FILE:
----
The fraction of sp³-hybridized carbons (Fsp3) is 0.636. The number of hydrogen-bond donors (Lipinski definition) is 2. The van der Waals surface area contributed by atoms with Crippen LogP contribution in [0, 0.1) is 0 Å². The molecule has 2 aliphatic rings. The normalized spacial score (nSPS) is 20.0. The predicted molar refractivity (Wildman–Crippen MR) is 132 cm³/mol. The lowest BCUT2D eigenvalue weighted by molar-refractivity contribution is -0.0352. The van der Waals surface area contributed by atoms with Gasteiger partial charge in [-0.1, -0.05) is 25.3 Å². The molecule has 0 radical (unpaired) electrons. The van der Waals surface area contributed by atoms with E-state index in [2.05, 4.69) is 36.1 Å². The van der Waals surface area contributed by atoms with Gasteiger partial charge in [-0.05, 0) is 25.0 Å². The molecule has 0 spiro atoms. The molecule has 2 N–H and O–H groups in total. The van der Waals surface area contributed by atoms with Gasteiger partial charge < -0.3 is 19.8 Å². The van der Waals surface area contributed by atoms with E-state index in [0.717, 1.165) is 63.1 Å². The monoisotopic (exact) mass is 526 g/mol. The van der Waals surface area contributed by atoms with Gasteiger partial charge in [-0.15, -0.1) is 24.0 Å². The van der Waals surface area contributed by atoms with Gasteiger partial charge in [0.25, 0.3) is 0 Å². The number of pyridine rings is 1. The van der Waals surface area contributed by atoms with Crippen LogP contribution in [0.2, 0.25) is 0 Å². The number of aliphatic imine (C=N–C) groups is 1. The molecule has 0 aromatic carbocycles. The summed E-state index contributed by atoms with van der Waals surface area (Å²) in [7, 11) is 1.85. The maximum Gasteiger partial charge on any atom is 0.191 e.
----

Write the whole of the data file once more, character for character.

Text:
The fraction of sp³-hybridized carbons (Fsp3) is 0.636. The number of hydrogen-bond donors (Lipinski definition) is 2. The van der Waals surface area contributed by atoms with Crippen LogP contribution in [0, 0.1) is 0 Å². The molecule has 2 aliphatic rings. The normalized spacial score (nSPS) is 20.0. The predicted molar refractivity (Wildman–Crippen MR) is 132 cm³/mol. The lowest BCUT2D eigenvalue weighted by molar-refractivity contribution is -0.0352. The van der Waals surface area contributed by atoms with Gasteiger partial charge in [-0.1, -0.05) is 25.3 Å². The molecule has 0 radical (unpaired) electrons. The van der Waals surface area contributed by atoms with E-state index in [2.05, 4.69) is 36.1 Å². The van der Waals surface area contributed by atoms with Gasteiger partial charge in [-0.05, 0) is 25.0 Å². The molecule has 0 spiro atoms. The molecule has 2 N–H and O–H groups in total. The van der Waals surface area contributed by atoms with Gasteiger partial charge < -0.3 is 19.8 Å². The van der Waals surface area contributed by atoms with E-state index in [0.717, 1.165) is 63.1 Å². The monoisotopic (exact) mass is 526 g/mol. The van der Waals surface area contributed by atoms with Gasteiger partial charge in [-0.15, -0.1) is 24.0 Å². The van der Waals surface area contributed by atoms with Gasteiger partial charge in [0.25, 0.3) is 0 Å². The number of pyridine rings is 1. The van der Waals surface area contributed by atoms with Crippen LogP contribution in [0.2, 0.25) is 0 Å². The number of aliphatic imine (C=N–C) groups is 1. The molecule has 0 aromatic carbocycles. The summed E-state index contributed by atoms with van der Waals surface area (Å²) in [7, 11) is 1.85. The maximum Gasteiger partial charge on any atom is 0.191 e.